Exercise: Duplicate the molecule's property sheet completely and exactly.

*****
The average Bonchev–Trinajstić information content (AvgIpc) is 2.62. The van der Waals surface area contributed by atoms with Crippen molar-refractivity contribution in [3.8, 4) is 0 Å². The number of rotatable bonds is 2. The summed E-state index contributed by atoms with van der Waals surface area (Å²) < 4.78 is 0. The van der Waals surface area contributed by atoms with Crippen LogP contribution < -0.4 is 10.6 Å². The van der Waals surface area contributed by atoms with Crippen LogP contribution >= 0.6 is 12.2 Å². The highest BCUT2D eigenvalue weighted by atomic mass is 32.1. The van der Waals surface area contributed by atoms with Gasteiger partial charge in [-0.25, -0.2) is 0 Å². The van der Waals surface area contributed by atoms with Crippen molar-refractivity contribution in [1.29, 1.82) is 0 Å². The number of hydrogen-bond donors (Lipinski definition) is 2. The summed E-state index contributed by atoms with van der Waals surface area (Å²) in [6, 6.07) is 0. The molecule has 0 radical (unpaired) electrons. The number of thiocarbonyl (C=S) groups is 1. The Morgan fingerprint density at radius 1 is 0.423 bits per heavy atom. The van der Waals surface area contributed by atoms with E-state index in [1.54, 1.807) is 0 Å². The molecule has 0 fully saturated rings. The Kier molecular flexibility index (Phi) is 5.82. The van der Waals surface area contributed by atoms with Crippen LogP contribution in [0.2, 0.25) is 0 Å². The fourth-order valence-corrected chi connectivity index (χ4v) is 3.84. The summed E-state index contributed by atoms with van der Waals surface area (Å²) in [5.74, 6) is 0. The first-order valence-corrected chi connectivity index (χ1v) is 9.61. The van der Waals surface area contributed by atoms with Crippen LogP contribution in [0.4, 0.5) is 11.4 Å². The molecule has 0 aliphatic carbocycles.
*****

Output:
The average Bonchev–Trinajstić information content (AvgIpc) is 2.62. The van der Waals surface area contributed by atoms with Crippen molar-refractivity contribution in [3.8, 4) is 0 Å². The number of rotatable bonds is 2. The summed E-state index contributed by atoms with van der Waals surface area (Å²) < 4.78 is 0. The van der Waals surface area contributed by atoms with Crippen LogP contribution < -0.4 is 10.6 Å². The van der Waals surface area contributed by atoms with Crippen LogP contribution >= 0.6 is 12.2 Å². The highest BCUT2D eigenvalue weighted by atomic mass is 32.1. The van der Waals surface area contributed by atoms with Gasteiger partial charge in [-0.25, -0.2) is 0 Å². The van der Waals surface area contributed by atoms with Crippen molar-refractivity contribution in [1.29, 1.82) is 0 Å². The number of hydrogen-bond donors (Lipinski definition) is 2. The summed E-state index contributed by atoms with van der Waals surface area (Å²) in [6, 6.07) is 0. The molecule has 0 radical (unpaired) electrons. The number of thiocarbonyl (C=S) groups is 1. The Morgan fingerprint density at radius 1 is 0.423 bits per heavy atom. The van der Waals surface area contributed by atoms with E-state index in [1.54, 1.807) is 0 Å². The molecule has 0 fully saturated rings. The Kier molecular flexibility index (Phi) is 5.82. The van der Waals surface area contributed by atoms with Crippen LogP contribution in [0.2, 0.25) is 0 Å². The fourth-order valence-corrected chi connectivity index (χ4v) is 3.84. The summed E-state index contributed by atoms with van der Waals surface area (Å²) in [5.74, 6) is 0. The first-order valence-corrected chi connectivity index (χ1v) is 9.61. The van der Waals surface area contributed by atoms with Crippen LogP contribution in [0.4, 0.5) is 11.4 Å². The molecule has 0 aliphatic carbocycles.